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A tax-free account for Medicare that very few people use

  • About 5,000 Medicare enrollees use medical savings accounts.
  • Funds in these accounts grow free of taxes and may be used for medical expenses.
  • You need a high-deductible Medicare Advantage plan to participate.
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If you're 65 and healthy, you may want to check out this Medicare plan, which includes a tax-favored savings account.

Say hello to the Medicare medical savings account or MSA.

Funds in an MSA accrue interest and free of taxes. Beneficiaries can make tax-free withdrawals provided the money is used for qualified medical costs. Maybe best of all: Medicare seeds the accounts with cash each year.

The account is a cousin of the health savings account, which you may know if you have a high-deductible health plan at work.

Despite its virtues, the Medicare MSA has a small following.

Of about 19 million enrollees in Medicare Advantage, only 5,000 are in programs that use an MSA, according to Gretchen Jacobson, associate director with the Kaiser Family Foundation's program on Medicare policy.

"It's a great product if you have a beneficiary who is reasonably healthy and goes to the doctor just a couple times a year," said A.J. Tate, director of Medicare product development at MVP Health Care, in Schenectady, New York.

The marketing is a tough one for seniors who are accustomed to traditional health-care coverage, and never encountered high deductible plans at work.

"A Medicare MSA may be advantageous to a sophisticated person with a spreadsheet, but it's a difficult sales pitch," said Rob Pipich, a principal and consulting actuary for Milliman in Wayne, Pennsylvania.

"It'll be difficult for these plans to truly catch on in a mainstream way until the population is comfortable with a high deductible plan," he said.

It's a conundrum for insurance companies: People can't buy these plans because their availability is limited, and insurers need more members in order to make Medicare MSAs worth the effort.

"The insurer will need a fair bit of membership in order to cover the administrative and start-up costs," said Pipich.

Here's how Medicare MSAs work.

An introduction

Medicare MSAs came into use in 2007, as a result of the Medicare Modernization Act of 2003.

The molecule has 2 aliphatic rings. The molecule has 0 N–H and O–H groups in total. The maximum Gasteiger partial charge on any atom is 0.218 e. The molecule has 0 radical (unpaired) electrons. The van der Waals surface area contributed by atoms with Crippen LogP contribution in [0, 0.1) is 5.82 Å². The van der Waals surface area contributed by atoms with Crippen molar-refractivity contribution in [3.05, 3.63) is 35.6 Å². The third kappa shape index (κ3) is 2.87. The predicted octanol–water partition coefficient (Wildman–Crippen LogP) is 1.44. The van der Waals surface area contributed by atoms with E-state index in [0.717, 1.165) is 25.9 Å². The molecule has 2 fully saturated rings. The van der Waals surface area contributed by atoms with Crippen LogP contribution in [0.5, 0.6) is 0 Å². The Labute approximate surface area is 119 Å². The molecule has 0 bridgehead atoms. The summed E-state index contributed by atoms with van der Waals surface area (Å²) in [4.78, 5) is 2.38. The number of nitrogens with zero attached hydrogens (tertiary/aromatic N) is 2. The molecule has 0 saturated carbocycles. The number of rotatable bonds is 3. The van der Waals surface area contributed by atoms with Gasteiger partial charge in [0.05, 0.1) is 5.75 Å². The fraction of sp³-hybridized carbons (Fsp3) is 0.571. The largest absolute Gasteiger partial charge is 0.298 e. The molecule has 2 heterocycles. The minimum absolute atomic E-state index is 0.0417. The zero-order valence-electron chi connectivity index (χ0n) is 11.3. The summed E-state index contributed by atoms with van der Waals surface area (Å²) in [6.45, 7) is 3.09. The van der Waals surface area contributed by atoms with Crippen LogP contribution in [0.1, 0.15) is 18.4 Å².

These accounts are intended to be used in tandem with a high-deductible Medicare Advantage plan. Shoppers can compare their options based on deductibles and additional benefits, such as dental or vision care.

Though Medicare MSA enrollees generally do not pay premiums aside from what they owe for Medicare Part B, they are expected to pay out-of-pocket expenses until they hit the annual deductible, which will vary by plan.

For MVP Health Care — one of a handful of firms in the country that offer Medicare MSAs — that deductible is $8,000 in 2018.

Other providers include Security Health Plan of Wisconsin and Network Health in Menasha, Wisconsin.

Not all out-of-pocket costs will count toward your deductible: These must be expenses that are related to Medicare Parts A and B.

Also, these plans do not include prescription drug coverage, so you may need to buy a Medicare Part D plan for those costs.

Seeding the MSA

Each year, Medicare will pay a set amount of money to the insurance company that's offering your plan in order to fund your MSA.

The amount going into the account is determined by the insurance company through an actuarial calculation.

"The amount may change from year to year, but we are required by the Centers for Medicare & Medicaid Services to notify members of changes for the next year," said Tate.

Money in a special needs trust can cover supplemental needs not covered by Medicaid and SSI.
Uwe Umstaetter | Getty Images
Money in a special needs trust can cover supplemental needs not covered by Medicaid and SSI.

Here's a key difference between the MSA and the HSA you may already have access to at work.

Medicare participants aren't permitted to add their own funds to the MSA; they get whatever funds are put into the plan. Any unused amounts roll over into the following year.

By comparison, participants in HSAs can put away $3,450 if they're in a plan with self-only coverage ($6,900 for family coverage), plus $1,000 if they're over 55.

Once an HSA investor enrolls in Medicare, you are no longer allowed to add new money to the account. However, you can tap it for ongoing medical expenses.

HSA holders can also invest their dollars, assuming the company that administers the account makes mutual funds and exchange-traded funds available.

For now, MSA accounts accrue simple interest at a low rate that's comparable to what you'd find in a savings account, said Tate. He said he is not aware of investment options being available to these account holders.

Trump's proposal

In his budget, President Donald Trump proposed permitting Medicare beneficiaries to make tax deductible contributions to health savings accounts or medical savings accounts.

The provision would permit beneficiaries in Medicare MSA plans to contribute to the accounts subject to the same contribution limits used for HSAs.

Beneficiaries would also have a one time opportunity to roll over funds from their HSAs to their MSAs, according to the Department of Health and Human Services. Individuals in these plans would not be allowed to buy Medigap or other supplemental coverage.

If Congress were to approve the proposal, MSAs could get a little more publicity.

Whether this will make more seniors comfortable with the idea of using a high deductible remains to be seen.

"As people age into Medicare, they tend to be rather risk averse," said Pipich.

"Even if they could pay a third of the amount and not have as much total liability, there's still a psychological bias," he said.

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